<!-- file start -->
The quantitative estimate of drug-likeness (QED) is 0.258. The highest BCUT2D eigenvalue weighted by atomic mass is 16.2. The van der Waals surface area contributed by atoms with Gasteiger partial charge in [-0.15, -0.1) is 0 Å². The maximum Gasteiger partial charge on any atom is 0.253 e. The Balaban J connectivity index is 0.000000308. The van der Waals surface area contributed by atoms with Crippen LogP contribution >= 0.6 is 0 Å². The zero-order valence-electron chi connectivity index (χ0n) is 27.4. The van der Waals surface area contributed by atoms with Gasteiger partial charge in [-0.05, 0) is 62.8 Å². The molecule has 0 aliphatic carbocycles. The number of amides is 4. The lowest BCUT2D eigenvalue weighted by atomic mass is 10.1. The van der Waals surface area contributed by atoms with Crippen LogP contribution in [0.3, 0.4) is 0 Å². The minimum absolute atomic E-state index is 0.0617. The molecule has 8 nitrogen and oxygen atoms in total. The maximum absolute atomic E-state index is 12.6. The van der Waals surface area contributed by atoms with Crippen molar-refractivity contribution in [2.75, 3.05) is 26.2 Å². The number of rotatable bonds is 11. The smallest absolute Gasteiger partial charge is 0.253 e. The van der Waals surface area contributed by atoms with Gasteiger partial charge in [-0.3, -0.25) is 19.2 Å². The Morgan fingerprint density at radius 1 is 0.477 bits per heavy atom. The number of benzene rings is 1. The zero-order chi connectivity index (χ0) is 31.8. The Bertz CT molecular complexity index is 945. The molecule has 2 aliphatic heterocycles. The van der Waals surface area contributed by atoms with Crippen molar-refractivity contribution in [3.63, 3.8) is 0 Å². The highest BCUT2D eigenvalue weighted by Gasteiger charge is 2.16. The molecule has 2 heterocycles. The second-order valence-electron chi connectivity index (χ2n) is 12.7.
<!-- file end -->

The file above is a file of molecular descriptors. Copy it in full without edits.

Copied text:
The quantitative estimate of drug-likeness (QED) is 0.258. The highest BCUT2D eigenvalue weighted by atomic mass is 16.2. The van der Waals surface area contributed by atoms with Gasteiger partial charge in [-0.15, -0.1) is 0 Å². The maximum Gasteiger partial charge on any atom is 0.253 e. The Balaban J connectivity index is 0.000000308. The van der Waals surface area contributed by atoms with Crippen LogP contribution >= 0.6 is 0 Å². The zero-order valence-electron chi connectivity index (χ0n) is 27.4. The van der Waals surface area contributed by atoms with Gasteiger partial charge in [-0.05, 0) is 62.8 Å². The molecule has 0 aliphatic carbocycles. The number of amides is 4. The lowest BCUT2D eigenvalue weighted by atomic mass is 10.1. The van der Waals surface area contributed by atoms with Crippen LogP contribution in [0.3, 0.4) is 0 Å². The minimum absolute atomic E-state index is 0.0617. The molecule has 8 nitrogen and oxygen atoms in total. The maximum absolute atomic E-state index is 12.6. The van der Waals surface area contributed by atoms with Crippen molar-refractivity contribution in [2.75, 3.05) is 26.2 Å². The number of rotatable bonds is 11. The smallest absolute Gasteiger partial charge is 0.253 e. The van der Waals surface area contributed by atoms with Gasteiger partial charge in [-0.3, -0.25) is 19.2 Å². The Morgan fingerprint density at radius 1 is 0.477 bits per heavy atom. The number of benzene rings is 1. The zero-order chi connectivity index (χ0) is 31.8. The Bertz CT molecular complexity index is 945. The molecule has 2 aliphatic heterocycles. The van der Waals surface area contributed by atoms with Crippen molar-refractivity contribution in [3.63, 3.8) is 0 Å². The highest BCUT2D eigenvalue weighted by Gasteiger charge is 2.16. The molecule has 2 heterocycles. The second-order valence-electron chi connectivity index (χ2n) is 12.7.